'Spatial disorientation' led to Black Hawk crash
BATON ROUGE - The Louisiana National Guard says a black hawk helicopter that crashed off the coast of Florida in March was in the air less than five minutes before crashing into the water.
"They hit the water at about 180 mph, which was catastrophic," said Col. Pete Schneider.
Investigators say due to the thick fog, the two pilots suffered from "spatial disorientation" which makes it difficult to tell up from down and left from right.
"When I'm oriented. I'm sitting in this chair. I look down. My feet are on the ground. I can see that. I see the ceiling. I can see left, and I can see right. I know where I am," said Schneider. "When I become disoriented I can't see anything. I can see my feet there but underneath there is completely, I can't tell what it is. I look up I can't see, and I look left and look right and I can't visually see. I can't put a reference that tells me that this is left and that this is right."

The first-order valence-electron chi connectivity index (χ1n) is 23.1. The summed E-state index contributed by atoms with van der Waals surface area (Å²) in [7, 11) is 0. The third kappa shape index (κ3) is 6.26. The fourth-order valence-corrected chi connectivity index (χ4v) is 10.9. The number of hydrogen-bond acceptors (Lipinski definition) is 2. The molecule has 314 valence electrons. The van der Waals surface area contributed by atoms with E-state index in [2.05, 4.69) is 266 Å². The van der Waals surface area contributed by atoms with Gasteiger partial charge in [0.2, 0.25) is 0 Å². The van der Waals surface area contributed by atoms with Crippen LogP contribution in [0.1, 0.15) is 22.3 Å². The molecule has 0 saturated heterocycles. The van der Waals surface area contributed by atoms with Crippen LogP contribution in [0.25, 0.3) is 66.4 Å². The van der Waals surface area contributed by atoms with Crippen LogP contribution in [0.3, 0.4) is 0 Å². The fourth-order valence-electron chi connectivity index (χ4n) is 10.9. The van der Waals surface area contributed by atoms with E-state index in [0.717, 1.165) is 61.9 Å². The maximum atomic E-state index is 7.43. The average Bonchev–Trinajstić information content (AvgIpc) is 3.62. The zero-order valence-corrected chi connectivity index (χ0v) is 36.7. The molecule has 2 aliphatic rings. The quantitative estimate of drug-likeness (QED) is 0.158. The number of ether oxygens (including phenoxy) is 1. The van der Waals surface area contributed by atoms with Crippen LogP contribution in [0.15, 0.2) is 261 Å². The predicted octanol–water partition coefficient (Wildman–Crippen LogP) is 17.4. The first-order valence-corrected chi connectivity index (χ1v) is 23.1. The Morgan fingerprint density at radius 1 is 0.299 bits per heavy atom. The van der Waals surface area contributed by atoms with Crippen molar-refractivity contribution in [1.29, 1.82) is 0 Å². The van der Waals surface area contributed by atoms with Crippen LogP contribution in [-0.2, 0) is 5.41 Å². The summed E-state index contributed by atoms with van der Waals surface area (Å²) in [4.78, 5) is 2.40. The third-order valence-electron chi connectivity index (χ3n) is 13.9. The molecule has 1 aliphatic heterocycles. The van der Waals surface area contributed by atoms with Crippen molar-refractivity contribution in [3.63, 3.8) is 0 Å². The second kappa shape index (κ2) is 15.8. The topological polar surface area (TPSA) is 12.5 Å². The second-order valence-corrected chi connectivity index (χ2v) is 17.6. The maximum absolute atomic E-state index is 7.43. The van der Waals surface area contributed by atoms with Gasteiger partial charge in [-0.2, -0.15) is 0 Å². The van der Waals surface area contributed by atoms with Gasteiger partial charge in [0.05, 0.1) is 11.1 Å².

The National Guard says it trains pilots to combat spatial disorientation by taking off night vision goggles and use the helicopter's instrument panel to navigate. However, it's unclear why the pilots failed to make the switch.
"We do know that these were two very experienced pilots, instructor pilots... pilots in command. One of the crew chiefs was the instructor crew chief. Very experienced, thousand of hours of combat and thousands of hours here on the homeland," said Schneider. "The communication between them toward the end starts to get a little fast, but still there's no panic. There's no distress until a very few seconds before the impact on the water."
The Louisiana National Guard plans to honor the fallen soldiers by learning from the crash to prevent others from happening. The crash killed four Louisiana guardsmen and seven marines.
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